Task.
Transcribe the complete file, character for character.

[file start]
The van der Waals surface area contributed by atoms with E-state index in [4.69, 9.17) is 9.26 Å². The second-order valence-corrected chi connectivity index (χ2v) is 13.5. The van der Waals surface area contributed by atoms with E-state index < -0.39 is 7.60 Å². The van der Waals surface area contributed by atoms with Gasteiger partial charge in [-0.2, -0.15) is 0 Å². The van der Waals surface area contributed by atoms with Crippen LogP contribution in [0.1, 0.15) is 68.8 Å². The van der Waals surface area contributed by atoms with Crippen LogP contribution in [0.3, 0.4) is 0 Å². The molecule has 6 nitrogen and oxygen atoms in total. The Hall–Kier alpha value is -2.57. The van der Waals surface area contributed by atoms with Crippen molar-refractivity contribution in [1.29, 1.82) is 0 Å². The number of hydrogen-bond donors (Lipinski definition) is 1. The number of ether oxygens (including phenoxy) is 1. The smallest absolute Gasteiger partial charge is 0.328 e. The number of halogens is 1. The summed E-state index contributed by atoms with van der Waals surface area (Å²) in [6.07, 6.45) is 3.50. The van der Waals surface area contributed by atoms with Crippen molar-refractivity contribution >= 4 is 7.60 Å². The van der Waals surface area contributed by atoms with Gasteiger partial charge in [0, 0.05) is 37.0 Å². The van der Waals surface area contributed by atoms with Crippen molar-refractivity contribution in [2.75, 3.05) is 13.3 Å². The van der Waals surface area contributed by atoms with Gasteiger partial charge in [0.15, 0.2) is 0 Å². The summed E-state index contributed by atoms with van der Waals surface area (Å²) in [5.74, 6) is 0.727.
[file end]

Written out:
The van der Waals surface area contributed by atoms with E-state index in [4.69, 9.17) is 9.26 Å². The second-order valence-corrected chi connectivity index (χ2v) is 13.5. The van der Waals surface area contributed by atoms with E-state index < -0.39 is 7.60 Å². The van der Waals surface area contributed by atoms with Gasteiger partial charge in [-0.2, -0.15) is 0 Å². The van der Waals surface area contributed by atoms with Crippen LogP contribution in [0.1, 0.15) is 68.8 Å². The van der Waals surface area contributed by atoms with Crippen LogP contribution in [0.3, 0.4) is 0 Å². The molecule has 6 nitrogen and oxygen atoms in total. The Hall–Kier alpha value is -2.57. The van der Waals surface area contributed by atoms with Crippen molar-refractivity contribution in [1.29, 1.82) is 0 Å². The number of hydrogen-bond donors (Lipinski definition) is 1. The number of ether oxygens (including phenoxy) is 1. The smallest absolute Gasteiger partial charge is 0.328 e. The number of halogens is 1. The summed E-state index contributed by atoms with van der Waals surface area (Å²) in [6.07, 6.45) is 3.50. The van der Waals surface area contributed by atoms with Crippen molar-refractivity contribution >= 4 is 7.60 Å². The van der Waals surface area contributed by atoms with Gasteiger partial charge in [0, 0.05) is 37.0 Å². The van der Waals surface area contributed by atoms with Crippen molar-refractivity contribution in [2.75, 3.05) is 13.3 Å². The van der Waals surface area contributed by atoms with Gasteiger partial charge in [0.15, 0.2) is 0 Å². The summed E-state index contributed by atoms with van der Waals surface area (Å²) in [5.74, 6) is 0.727.